Solution structure of an oligodeoxynucleotide duplex containing the exocyclic lesion 3,N4-etheno-2'-deoxycytidine opposite 2'-deoxyadenosine, determined by NMR spectroscopy and restrained molecular dynamics.Korobka, A., Cullinan, D., Cosman, M., Grollman, A.P., Patel, D.J., Eisenberg, M., de los Santos, C.
(1996) Biochemistry 35: 13310-13318
- PubMed: 8873597
- DOI: 10.1021/bi9605696
- Primary Citation of Related Structures:
- PubMed Abstract:
The d(C-G-T-A-C-epsilon C-C-A-T-G-C).d(G-C-A-T-G-A-G-T-A-C-G) oligodeoxynucleotide duplex containing the 3, N4-etheno-2'-deoxycytidine adduct positioned opposite 2'-deoxyadenosine in the center of the helix has been analyzed by proton NMR spectroscopy and restrained molecular dynamics ...
The d(C-G-T-A-C-epsilon C-C-A-T-G-C).d(G-C-A-T-G-A-G-T-A-C-G) oligodeoxynucleotide duplex containing the 3, N4-etheno-2'-deoxycytidine adduct positioned opposite 2'-deoxyadenosine in the center of the helix has been analyzed by proton NMR spectroscopy and restrained molecular dynamics. The spectroscopic data establish a right-handed duplex, with sugar puckers in the C2'-endo/C3'-exo range, residues adopting an anti conformation around the glycosidic torsion angle and, with the exception of epsilon C.dA, Watson-Crick hydrogen bond alignment for all base pairs. Molecular dynamics simulations, restrained by the full relaxation matrix approach, produced a three-dimensional model with an NMR R-factor of 7%. The duplex structure shows no significant perturbation of the sugar-phosphate backbone, which remains in B-form. The exocyclic adduct and its partner dA are incorporated into the helix without producing a noticeable kink. The epsilon C.dA alignment adopts a staggered conformation with each residue displaced toward the 5'-terminus and intercalated between bases on the opposite strand, without increase of inter-phosphate distances. The partial intercalation of the epsilon C (anti).dA(anti) alignment allows stacking between the aromatic rings of epsilon C and dA and with base pairs adjacent to the lesion, suggesting an important role played by hydrophobic forces in the stabilization of the solution structure.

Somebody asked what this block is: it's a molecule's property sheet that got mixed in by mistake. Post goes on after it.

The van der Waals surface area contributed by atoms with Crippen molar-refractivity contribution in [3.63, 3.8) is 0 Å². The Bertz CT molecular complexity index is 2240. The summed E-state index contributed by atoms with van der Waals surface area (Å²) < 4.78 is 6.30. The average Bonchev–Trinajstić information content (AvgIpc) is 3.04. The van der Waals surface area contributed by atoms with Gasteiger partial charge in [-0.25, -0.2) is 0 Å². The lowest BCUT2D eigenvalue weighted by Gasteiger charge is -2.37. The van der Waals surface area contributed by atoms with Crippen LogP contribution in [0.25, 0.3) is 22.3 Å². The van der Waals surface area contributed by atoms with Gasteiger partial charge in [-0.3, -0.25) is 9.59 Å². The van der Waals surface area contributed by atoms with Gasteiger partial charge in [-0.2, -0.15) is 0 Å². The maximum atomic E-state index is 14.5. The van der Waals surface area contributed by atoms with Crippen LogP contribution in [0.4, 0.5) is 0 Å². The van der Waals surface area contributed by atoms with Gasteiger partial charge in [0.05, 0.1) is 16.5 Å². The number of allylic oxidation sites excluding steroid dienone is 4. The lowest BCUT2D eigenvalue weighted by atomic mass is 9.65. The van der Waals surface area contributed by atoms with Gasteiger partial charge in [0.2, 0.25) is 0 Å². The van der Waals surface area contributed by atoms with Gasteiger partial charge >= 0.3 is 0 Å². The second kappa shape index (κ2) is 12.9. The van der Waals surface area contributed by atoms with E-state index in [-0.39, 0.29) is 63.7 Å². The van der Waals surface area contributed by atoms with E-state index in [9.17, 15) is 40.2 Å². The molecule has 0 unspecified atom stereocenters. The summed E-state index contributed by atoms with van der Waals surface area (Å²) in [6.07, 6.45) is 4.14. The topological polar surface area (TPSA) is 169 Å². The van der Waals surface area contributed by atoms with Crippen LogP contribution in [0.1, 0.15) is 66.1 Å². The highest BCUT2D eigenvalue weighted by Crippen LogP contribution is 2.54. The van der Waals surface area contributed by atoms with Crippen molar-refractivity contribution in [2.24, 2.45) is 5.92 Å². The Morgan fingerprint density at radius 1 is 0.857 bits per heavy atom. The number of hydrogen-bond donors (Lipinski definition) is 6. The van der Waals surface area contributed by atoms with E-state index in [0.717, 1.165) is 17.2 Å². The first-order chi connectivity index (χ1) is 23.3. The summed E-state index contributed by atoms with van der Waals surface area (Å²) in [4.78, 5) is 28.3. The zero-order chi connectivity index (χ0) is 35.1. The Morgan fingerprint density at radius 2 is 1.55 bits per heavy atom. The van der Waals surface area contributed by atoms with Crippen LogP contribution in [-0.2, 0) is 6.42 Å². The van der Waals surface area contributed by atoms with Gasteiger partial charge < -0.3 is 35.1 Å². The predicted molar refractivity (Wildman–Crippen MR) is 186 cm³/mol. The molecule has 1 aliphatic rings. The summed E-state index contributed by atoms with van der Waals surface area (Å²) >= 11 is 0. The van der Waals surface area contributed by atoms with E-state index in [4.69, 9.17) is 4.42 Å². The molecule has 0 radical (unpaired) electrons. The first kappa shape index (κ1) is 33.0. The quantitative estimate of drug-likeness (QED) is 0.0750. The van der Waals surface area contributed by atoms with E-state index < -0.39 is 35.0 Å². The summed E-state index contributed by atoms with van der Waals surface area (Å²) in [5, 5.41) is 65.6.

Department of Pharmacological Sciences, State University of New York at Stony Brook 11794-8651, USA.